Pierre Defraigne, Director of Madariaga at the College of Europe warned in a paper entitled ‘Choosing between Europe and the TTIP’ that the deal ‘opens up the possibility of a U.S. “divide and conquer” strategy in the heart of the legislative process of [EU] integration.’
Perhaps this kind of meddling from US industry is the beginning of this. The US soybean industry also took aim at Poland for instance, for a law banning the use of GMO ingredients in animal feed, insisting that it must be “removed” as it has “no basis in science”. And despite the European Food Safety Association approving peroxyacetic acid (PAA) as a pathogen reduction treatment in March, after extensive pressure from the US, it will still be up to European countries to approve the substance. A likely new front of assault for the US meat industry.
If there are any suggestions that I’m being anti-American - take note - European corporations are playing just as sly a game as American ones. This week it was revealed that EU proposals for financial regulation in TTIP brought forward by the Commission are set to benefit the interests of the European financial sector but “could endanger reforms made since the financial crisis, and invoke another era of risky deregulation” according to the Corporate Europe Observatory and The Centre for Research on Multinational Corporations:
“This proposal will not only make it more difficult for the US authorities to regulate European banks, it could block needed reforms on both sides of the Atlantic. It is no wonder that the EU position is popular with the banks on Wall Street. This proposal should be stopped. It merely confirms that trade agreements work against democratic control and effective regulation of the financial sector.”
These kind of revelations do not give us much confidence that the Commission will always act for the benefit of citizens, either here or in the US.
Who’s in the driving seat?
“The degree of parliamentary over-sight and civil society engagement is limited or non-existent” Tom Healy of the Irish Nevin Economic Research Institute has explained in a detailed blog post recently:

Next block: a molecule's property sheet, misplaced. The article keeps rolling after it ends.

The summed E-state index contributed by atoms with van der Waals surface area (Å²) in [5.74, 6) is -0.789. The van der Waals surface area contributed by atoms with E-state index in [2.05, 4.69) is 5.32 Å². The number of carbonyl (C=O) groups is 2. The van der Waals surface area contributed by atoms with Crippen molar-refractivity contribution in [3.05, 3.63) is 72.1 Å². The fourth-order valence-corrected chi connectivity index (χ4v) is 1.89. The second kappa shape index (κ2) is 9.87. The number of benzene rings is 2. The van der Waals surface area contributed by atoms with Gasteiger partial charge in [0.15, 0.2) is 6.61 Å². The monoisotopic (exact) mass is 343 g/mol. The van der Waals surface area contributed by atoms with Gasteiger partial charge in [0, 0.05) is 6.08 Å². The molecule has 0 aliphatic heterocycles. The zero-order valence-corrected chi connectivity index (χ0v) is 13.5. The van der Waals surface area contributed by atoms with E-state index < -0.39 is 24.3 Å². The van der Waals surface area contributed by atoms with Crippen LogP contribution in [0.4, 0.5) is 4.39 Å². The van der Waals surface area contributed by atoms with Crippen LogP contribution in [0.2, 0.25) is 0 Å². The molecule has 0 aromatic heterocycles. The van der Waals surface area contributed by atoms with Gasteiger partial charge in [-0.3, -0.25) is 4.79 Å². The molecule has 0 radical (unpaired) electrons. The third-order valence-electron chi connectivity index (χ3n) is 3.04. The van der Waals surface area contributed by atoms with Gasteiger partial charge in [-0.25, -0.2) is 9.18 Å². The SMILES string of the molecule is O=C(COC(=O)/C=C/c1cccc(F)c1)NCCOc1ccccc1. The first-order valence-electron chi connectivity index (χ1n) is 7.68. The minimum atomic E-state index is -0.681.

‘There has been a marked lack of transparency and openness in the process to date with a lack of availability of key documents and briefing material. Recent controversies over data protection as well as surveillance have added to the impression that European and US citizens are in the dark when it comes to the details of what is being proposed and what is under discussion.’
The question of secrecy and the lack of political oversight will continue to dominate the discussion surrounding TTIP. Although awareness has grown in some European countries, the restricted access to negotiation texts for representatives of Member States and members of the European Parliament make it difficult to assess who is influencing these talks, and where political oversight starts and ends. Congress in the US is having the same problem. This is likely to get worse, not better, when from the 6th round of negotiations this month, authorised officials will only be allowed to view joint EU-US proposed texts in special ‘Reading Rooms’ in Brussels, a plan criticised by Member States and MEPs.
Industry is well aware of the benefits TTIP presents, and are acting to make their mark on negotiations through this crucial period. Citizens and their representatives need to do the same, in whatever avenues they can find. Our regulatory and law-making processes should not be treated like bargaining chips in a trade deal. They are ours to defend, and we need to do so sooner rather than later.